4 Common potty training mistakes parents should avoid
Don't make potty training harder than it needs to be! Learn which mistakes to avoid and how!
Potty training is often regarded as one of the most difficult aspects of the early years of parenting. While potty training a toddler will never be as simple as 1, 2, 3, you may be making your life more difficult by committing one of these common potty training mistakes.
Check out this resourceful list, see if you're approaching potty training the wrong way and learn how to make your life easier:
1. Make the switch
During this interesting time in a kid's development, you'll have mornings in which your toddler has a wet diaper; it's a common situation given the circumstance. Alternatively, you'll have mornings in which your toddlers' diaper is dry and unsoiled. Many parents claim that effective potty training comes from switching your child to "big kid" underwear as soon as they start waking up dry on a consistent basis.
The mistake comes when parents don't want to deal with the risk of kids wetting the bed and extending the period in which kids wear diapers instead of underwear. This causes some confusion in the overall potty training process as kids won't be able to understand why they should use the toilet at night.
2. Don't rush into things
One of the most common mistakes parents make is jumping into potty training too soon in their kids' development. Many parents suggest that it's wise to analyse the child's overall development before introducing potty training.
Babycenter suggests tracking the following:
- amount of urine at one time
- regular bowel-movements at predictable times
- consistent dry nights/naps
- Can sit down quietly in one position for two to five minutes
- Can pull his pants up and down
- Dislikes the feeling of wearing a wet or dirty diaper
- Shows interest in others' bathroom habits (wants to watch you go to the bathroom or wear underwear)
- Gives a physical or verbal sign when he's having a bowel movement such as grunting, squatting, or telling you
- Demonstrates a desire for independence
- Takes pride in his accomplishments
- Isn't resistant to learning to use the toilet
- Is in a generally cooperative stage, not a negative or contrary one
- Understands the physical signals that mean he has to go and can tell you before it happens or even hold it until he has time to get to the potty.
- Can follow simple instructions, such as "go get the toy."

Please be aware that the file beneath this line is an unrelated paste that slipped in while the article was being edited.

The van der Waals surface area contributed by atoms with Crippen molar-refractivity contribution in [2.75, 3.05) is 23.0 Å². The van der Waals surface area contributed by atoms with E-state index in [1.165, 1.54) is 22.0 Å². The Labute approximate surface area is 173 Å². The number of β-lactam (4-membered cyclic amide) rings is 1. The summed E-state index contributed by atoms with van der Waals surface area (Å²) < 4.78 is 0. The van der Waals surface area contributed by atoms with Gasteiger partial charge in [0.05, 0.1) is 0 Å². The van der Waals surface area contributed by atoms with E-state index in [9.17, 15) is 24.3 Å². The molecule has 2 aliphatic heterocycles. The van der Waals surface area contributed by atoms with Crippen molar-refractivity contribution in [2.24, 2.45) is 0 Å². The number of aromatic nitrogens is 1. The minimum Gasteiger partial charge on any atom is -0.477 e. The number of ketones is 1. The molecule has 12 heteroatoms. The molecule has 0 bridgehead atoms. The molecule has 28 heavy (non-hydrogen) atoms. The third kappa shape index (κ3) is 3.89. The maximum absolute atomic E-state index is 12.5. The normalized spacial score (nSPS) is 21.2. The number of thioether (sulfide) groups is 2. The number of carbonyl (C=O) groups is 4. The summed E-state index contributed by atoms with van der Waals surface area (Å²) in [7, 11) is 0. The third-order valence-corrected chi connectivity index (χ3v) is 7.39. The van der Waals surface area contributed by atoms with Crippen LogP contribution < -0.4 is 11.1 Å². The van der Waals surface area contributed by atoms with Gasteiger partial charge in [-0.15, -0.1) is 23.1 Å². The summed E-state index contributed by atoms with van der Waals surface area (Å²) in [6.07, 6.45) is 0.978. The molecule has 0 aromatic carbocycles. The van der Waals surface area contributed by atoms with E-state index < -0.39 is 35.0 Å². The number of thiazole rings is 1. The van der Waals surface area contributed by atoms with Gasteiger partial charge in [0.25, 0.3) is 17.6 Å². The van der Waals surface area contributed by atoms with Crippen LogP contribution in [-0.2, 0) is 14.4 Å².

- Understands the value of putting things where they belong.
- Has words for urine and stool.
If your child seems to meet most of these developmental qualifications, it might be the perfect time to start potty training. Otherwise, you may be making a common potty training mistake!
3. Be mentally prepared
Believe it or not, all of the workload and pressure is on the kids doesn't solely fall on your child. You should be mentally prepared for the challenging task at hand also! You'll have to work hard to establish consistency and build proper toilet using habits for your kids. If you're not ready to take on the challenge, don't force the issue.
Some parents claim to have started the task, but then didn't take the task seriously enough and their children reverted back to diapers for a while longer. Obviously, this can be confusing to a child and can hinder their development and the potty training process as a whole.
Make sure you're ready to take on the challenge before forcing your kids into the switch.
4. Use training pants...sparingly
Don't rely on training pants too much, or for too long. However, these useful pair of trousers can really help in dealing with public incidents. While they're definitely practical and useful for your kids in the early stages, parents sometimes make the mistake of letting kids continue to wear them.
The problem is that with underwear, kids are pretty aware that an incident has occurred and they'll be more likely to correct the problem in the future. If they're constantly leaving the house wearing training pants, they may become complacent and prolong the inevitable process of potty training.